A BBC News investigation has found that the Metaverse exposes children to “entirely inappropriate” and “incredibly harmful” sexual content.
Metaverse, the infamous 3D virtual network dubbed as the future of the internet, is a platform where people can exist and interact in brand new worlds by simply fashioning a headset.
It even has a duplicate of the Kaaba and features embassies, and users can explore the virtual world with 3D avatars.
However, as it turns out, the virtual network is also a platform for sexual content.
Jess Sherwood, a BBC News researcher, made a disturbing discovery when she entered the Metaverse app VRChat with a Meta Quest headset - she was undercover as a 13-year-old girl.
She had created a fake account - neither her real identity nor her age was verified. She merely needed a Facebook account for her fake profile.
Inside the app, the researcher visited rooms where users can encounter the avatars of other Metaverse users - without being separated on the basis of age.
These were all kinds of rooms, duplicating real-life places such as a McDonald's restaurant. Among those rooms, however, were strip clubs, and “rooms where avatars were simulating sex.”
The avatars had a feature that enabled them to remove their clothes and engage in erotic role-play - the virtual world featured sex toys as well.
Sherwood “witnessed grooming, sexual material, racist insults and a rape threat” according to BBC’s account.
An ‘unnerving’ experience
“Everything about the rooms feels unnerving. There are characters simulating sex acts on the floor in big groups, speaking to one another like children play-acting at being adult couples,” Sherwood told about her experience as quoted by BBC.
The rooms appeared to match the red light district in Amsterdam, and the music - controlled by the players - completed the picture, Sherwood told the British broadcaster.
“VRChat definitely felt more like an adult's playground than a child's,” she said.
“It's very uncomfortable, and your options are to stay and watch, move on to another room where you might see something similar, or join in - which, on many occasions, I was instructed to do.”
Sherwood also reported that the disturbing experience psychologically felt like it was happening to her in real-life, bearing a potentially traumatic effect even for adults, let alone children.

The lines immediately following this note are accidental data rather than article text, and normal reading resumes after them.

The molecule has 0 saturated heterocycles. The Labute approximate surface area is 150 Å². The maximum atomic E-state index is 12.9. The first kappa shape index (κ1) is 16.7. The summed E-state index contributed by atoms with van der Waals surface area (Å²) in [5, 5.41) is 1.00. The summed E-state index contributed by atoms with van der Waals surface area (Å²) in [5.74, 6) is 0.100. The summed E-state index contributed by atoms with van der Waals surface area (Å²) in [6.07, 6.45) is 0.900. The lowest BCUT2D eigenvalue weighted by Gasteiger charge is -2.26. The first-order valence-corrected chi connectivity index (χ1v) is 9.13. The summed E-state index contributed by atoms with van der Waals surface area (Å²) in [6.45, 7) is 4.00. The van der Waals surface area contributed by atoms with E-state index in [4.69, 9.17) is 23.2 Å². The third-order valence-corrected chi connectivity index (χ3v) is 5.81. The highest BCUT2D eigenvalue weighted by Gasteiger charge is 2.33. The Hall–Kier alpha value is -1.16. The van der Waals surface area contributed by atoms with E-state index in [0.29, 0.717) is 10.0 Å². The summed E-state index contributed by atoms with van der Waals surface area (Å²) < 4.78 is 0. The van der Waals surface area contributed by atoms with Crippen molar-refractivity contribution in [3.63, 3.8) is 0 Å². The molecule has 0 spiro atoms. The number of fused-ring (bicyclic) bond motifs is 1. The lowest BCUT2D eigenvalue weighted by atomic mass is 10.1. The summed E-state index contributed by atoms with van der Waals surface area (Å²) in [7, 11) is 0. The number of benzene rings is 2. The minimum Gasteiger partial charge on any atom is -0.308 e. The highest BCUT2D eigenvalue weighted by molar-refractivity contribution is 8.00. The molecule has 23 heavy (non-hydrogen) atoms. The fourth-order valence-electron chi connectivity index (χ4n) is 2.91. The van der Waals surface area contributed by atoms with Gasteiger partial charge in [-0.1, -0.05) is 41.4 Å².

'Very little moderation'
Following the BBC investigation, the UK children’s charity National Society for the Prevention of Cruelty to Children (NSPCC) urged improved safety measures on the virtual platform.
"It's children being exposed to entirely inappropriate, really incredibly harmful experiences," head of online child safety policy at the NSPCC, Andy Burrows, told BBC.
He added that tech companies had learned little from their previous mistakes, continuing to roll out products that are “dangerous by design because of oversight and neglect” by the companies.
VRChat has also responded to BBC, saying they are working to make the app a “safe and welcoming place for everyone" where "predatory and toxic behaviour has no place.”
Bill Stillwell, the product manager for VR integrity at Meta, also said in a statement that they would “continue to make improvements as we learn more about how people interact in these spaces."
Meta also noted that there were tools available that allowed Metaverse users to block and report others.
Nevertheless, children will continue to face these dangers until Meta and apps like VRChat eventually take the necessary measures.
Meanwhile, charities have urged parents to keep an eye on their children’s activities in the Metaverse - checking the apps they use on their VR Headsets and even checking for themselves to see if there is any inappropriate, disturbing content.
BBC also noted that many Metaverse apps allow users to display the visuals from a VR Headset on other devices like phones and laptops, which make it possible for parents to supervise their children’s activity as they explore the Metaverse.